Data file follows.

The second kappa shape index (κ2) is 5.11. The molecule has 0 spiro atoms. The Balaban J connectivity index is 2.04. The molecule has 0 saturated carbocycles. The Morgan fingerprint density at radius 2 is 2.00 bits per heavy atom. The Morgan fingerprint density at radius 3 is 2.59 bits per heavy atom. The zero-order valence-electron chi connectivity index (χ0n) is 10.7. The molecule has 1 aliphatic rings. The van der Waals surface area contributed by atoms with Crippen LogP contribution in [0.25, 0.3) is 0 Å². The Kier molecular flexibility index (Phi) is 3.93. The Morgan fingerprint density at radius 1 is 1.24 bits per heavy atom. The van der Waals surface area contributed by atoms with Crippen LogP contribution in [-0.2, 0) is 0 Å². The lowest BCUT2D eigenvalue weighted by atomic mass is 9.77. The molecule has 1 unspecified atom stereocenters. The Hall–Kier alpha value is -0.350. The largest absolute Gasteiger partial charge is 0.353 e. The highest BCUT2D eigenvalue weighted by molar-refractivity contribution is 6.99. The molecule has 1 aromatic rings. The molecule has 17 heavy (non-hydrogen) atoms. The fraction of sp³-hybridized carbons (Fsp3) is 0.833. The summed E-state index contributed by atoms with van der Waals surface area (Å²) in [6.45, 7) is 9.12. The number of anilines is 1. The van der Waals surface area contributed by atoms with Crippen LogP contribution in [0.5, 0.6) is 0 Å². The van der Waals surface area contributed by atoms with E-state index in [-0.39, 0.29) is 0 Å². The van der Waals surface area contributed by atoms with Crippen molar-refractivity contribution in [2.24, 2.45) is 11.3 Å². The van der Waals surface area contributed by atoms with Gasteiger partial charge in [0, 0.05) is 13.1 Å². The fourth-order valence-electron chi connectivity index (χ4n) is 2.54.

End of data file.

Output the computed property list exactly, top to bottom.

The second kappa shape index (κ2) is 5.11. The molecule has 0 spiro atoms. The Balaban J connectivity index is 2.04. The molecule has 0 saturated carbocycles. The Morgan fingerprint density at radius 2 is 2.00 bits per heavy atom. The Morgan fingerprint density at radius 3 is 2.59 bits per heavy atom. The zero-order valence-electron chi connectivity index (χ0n) is 10.7. The molecule has 1 aliphatic rings. The van der Waals surface area contributed by atoms with Crippen LogP contribution in [0.25, 0.3) is 0 Å². The Kier molecular flexibility index (Phi) is 3.93. The Morgan fingerprint density at radius 1 is 1.24 bits per heavy atom. The van der Waals surface area contributed by atoms with Crippen LogP contribution in [-0.2, 0) is 0 Å². The lowest BCUT2D eigenvalue weighted by atomic mass is 9.77. The molecule has 1 unspecified atom stereocenters. The Hall–Kier alpha value is -0.350. The largest absolute Gasteiger partial charge is 0.353 e. The highest BCUT2D eigenvalue weighted by molar-refractivity contribution is 6.99. The molecule has 1 aromatic rings. The molecule has 17 heavy (non-hydrogen) atoms. The fraction of sp³-hybridized carbons (Fsp3) is 0.833. The summed E-state index contributed by atoms with van der Waals surface area (Å²) in [6.45, 7) is 9.12. The number of anilines is 1. The van der Waals surface area contributed by atoms with Crippen LogP contribution in [0.5, 0.6) is 0 Å². The van der Waals surface area contributed by atoms with E-state index in [-0.39, 0.29) is 0 Å². The van der Waals surface area contributed by atoms with Crippen molar-refractivity contribution in [2.24, 2.45) is 11.3 Å². The van der Waals surface area contributed by atoms with Gasteiger partial charge in [0, 0.05) is 13.1 Å². The fourth-order valence-electron chi connectivity index (χ4n) is 2.54.